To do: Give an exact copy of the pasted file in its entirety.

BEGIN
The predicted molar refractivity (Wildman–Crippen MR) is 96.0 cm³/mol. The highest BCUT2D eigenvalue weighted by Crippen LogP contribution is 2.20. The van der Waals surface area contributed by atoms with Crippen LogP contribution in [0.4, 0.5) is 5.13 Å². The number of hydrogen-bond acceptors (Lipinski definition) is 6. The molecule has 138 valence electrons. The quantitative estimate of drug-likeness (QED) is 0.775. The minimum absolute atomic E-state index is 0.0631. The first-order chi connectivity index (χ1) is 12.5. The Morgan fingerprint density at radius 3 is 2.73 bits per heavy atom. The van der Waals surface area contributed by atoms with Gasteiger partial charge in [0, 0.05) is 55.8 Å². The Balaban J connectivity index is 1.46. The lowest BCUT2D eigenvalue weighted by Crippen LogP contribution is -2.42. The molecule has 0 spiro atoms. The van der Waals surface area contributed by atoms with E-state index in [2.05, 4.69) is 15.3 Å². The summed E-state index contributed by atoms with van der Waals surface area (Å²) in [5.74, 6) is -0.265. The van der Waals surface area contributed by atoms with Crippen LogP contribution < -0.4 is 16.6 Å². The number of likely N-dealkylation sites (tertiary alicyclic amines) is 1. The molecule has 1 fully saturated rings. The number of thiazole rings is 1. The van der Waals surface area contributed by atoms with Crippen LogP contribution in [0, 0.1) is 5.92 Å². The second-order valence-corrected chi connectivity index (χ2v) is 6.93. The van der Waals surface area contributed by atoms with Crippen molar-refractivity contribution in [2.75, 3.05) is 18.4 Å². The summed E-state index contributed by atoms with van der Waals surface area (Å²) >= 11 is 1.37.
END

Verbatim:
The predicted molar refractivity (Wildman–Crippen MR) is 96.0 cm³/mol. The highest BCUT2D eigenvalue weighted by Crippen LogP contribution is 2.20. The van der Waals surface area contributed by atoms with Crippen LogP contribution in [0.4, 0.5) is 5.13 Å². The number of hydrogen-bond acceptors (Lipinski definition) is 6. The molecule has 138 valence electrons. The quantitative estimate of drug-likeness (QED) is 0.775. The minimum absolute atomic E-state index is 0.0631. The first-order chi connectivity index (χ1) is 12.5. The Morgan fingerprint density at radius 3 is 2.73 bits per heavy atom. The van der Waals surface area contributed by atoms with Gasteiger partial charge in [0, 0.05) is 55.8 Å². The Balaban J connectivity index is 1.46. The lowest BCUT2D eigenvalue weighted by Crippen LogP contribution is -2.42. The molecule has 0 spiro atoms. The van der Waals surface area contributed by atoms with E-state index in [2.05, 4.69) is 15.3 Å². The summed E-state index contributed by atoms with van der Waals surface area (Å²) in [5.74, 6) is -0.265. The van der Waals surface area contributed by atoms with Crippen LogP contribution < -0.4 is 16.6 Å². The number of likely N-dealkylation sites (tertiary alicyclic amines) is 1. The molecule has 1 fully saturated rings. The number of thiazole rings is 1. The van der Waals surface area contributed by atoms with Crippen LogP contribution in [0, 0.1) is 5.92 Å². The second-order valence-corrected chi connectivity index (χ2v) is 6.93. The van der Waals surface area contributed by atoms with Crippen molar-refractivity contribution in [2.75, 3.05) is 18.4 Å². The summed E-state index contributed by atoms with van der Waals surface area (Å²) >= 11 is 1.37.